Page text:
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Category: Theater

The Rose Tattoo by Tennessee Williams at the Williamstown Theatre Festival, closing July 17

Tennessee Williams, who was close to forty when The Rose Tattoo opened on Broadway in February 1951, had already enjoyed major success with three plays, and had won a Pulitzer, the first of two, for A Streetcar Named Desire. The Rose Tattoo earned him his first Tony. It rather swept them up, as the scenic designer, Boris Aronson, and the two lead actors, Maureen Stapleton and Eli Wallach, also won Tonys. This was a big moment for all of them—certainly a milestone in Williams’ career. Yet, when the director of the current production, Trip Cullman, says, in an interview published in the program, that The Rose Tattoo “doesn’t occupy the same place in the canon as The Glass Menagerie, or A Streetcar Named Desire, or even Cat on a Hot Tin Roof,” we can accept it readily enough. Cullman envisioned his task as revealing its greatness. Indeed, the play hasn’t been revived very often. All the more credit to Mr. Cullman and to Mandy Greenfield, the Williamstown Theatre Festival’s Artistic Director, for taking on the challenge and for realizing its greatness with such brilliance—an extremely difficult task, I’d say, first because of Williams’ mercurial, almost indecisive shifting from pathos to comedy and back again, and secondly because of the problems involved in depicting Italian-American characters and life not only on stage, but in fiction and in film.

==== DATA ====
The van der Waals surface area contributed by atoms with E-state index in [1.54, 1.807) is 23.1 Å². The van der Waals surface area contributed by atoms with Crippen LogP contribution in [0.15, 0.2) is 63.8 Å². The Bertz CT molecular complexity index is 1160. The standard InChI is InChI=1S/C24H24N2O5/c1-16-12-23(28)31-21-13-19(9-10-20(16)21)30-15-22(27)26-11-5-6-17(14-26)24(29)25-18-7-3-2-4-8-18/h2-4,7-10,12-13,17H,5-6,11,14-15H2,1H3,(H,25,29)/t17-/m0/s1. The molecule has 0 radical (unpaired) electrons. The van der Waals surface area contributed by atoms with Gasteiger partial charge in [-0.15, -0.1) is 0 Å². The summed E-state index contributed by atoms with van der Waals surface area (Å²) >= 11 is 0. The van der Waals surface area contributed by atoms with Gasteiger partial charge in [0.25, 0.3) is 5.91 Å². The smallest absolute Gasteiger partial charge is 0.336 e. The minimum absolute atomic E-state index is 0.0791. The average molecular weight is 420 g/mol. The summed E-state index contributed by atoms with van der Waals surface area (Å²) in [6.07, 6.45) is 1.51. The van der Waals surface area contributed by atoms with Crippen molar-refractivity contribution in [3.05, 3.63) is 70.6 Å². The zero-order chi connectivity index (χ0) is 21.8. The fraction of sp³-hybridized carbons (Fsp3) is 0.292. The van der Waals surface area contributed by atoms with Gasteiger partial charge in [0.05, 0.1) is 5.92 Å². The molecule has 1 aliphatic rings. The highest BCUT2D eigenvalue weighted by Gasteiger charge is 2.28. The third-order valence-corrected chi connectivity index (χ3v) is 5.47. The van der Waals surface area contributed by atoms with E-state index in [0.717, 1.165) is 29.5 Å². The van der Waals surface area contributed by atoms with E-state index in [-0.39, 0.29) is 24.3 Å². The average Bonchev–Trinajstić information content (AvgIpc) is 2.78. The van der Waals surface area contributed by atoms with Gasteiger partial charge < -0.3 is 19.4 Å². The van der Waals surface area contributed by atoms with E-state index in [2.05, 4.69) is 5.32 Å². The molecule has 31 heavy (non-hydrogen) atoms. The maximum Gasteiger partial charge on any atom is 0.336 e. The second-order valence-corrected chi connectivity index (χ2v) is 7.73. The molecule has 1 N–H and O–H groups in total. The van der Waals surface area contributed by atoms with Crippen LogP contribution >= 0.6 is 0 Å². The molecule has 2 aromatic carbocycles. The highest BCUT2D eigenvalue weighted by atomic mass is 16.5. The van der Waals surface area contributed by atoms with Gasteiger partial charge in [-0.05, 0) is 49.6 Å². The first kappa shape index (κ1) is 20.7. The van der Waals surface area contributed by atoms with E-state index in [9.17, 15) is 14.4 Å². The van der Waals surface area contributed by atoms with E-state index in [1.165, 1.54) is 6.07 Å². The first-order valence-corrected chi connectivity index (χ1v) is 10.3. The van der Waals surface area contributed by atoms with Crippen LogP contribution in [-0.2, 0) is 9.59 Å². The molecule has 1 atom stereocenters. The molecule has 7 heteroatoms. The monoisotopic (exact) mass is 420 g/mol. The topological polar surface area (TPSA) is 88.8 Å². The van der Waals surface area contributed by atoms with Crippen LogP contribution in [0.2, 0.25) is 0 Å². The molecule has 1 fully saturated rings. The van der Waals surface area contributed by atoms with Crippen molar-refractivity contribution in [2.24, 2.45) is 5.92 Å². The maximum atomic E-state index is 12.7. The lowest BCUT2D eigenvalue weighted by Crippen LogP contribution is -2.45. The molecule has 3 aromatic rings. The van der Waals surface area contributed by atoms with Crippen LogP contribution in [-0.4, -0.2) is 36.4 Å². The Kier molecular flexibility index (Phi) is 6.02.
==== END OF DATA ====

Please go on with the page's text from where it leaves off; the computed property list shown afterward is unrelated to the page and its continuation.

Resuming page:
About Michael Miller

Michael Miller, Editor and Publisher of New York Arts and The Berkshire Review, an International Journal for the Arts, was trained as a classicist and art historian at Harvard and Oxford, worked in the art world for many years as a curator and dealer, and contributed reviews and articles to Bostonia, Master Drawings, Drawing, Threshold, and North American Opera Journal, as well as numerous articles for scholarly and popular periodicals. He has taught courses in classics, the English language, and art history at Oberlin, Rutgers, New York University, the New School, and Williams. Currently, when he is not at work on The Berkshire Review and New York Arts, he writes fiction, pursues photography, and publishes scholarly work. In 2011 he contributed an introductory essay to Leonard Freed: The Italians / exh. cat. Io Amo L’Italia, exhibition at Le Stelline, Milan, and wrote the revised the section on American opera houses in The Grove Dictionary of American Music. He is currently at work on a libretto for a new opera by Lewis Spratlan, Midi, an adaptation of Euripides’ Medea set in the French West Indies, ca. 1930.

Shakespeare and Company Benefit: Hamish Linklater and Lily Rabe in Richard III.  October 10th at 2:00.  Be there!

Is Shakespeare loquacious? Reading the last pages of Richard III one might think so. King Richard speaks his way into oblivion.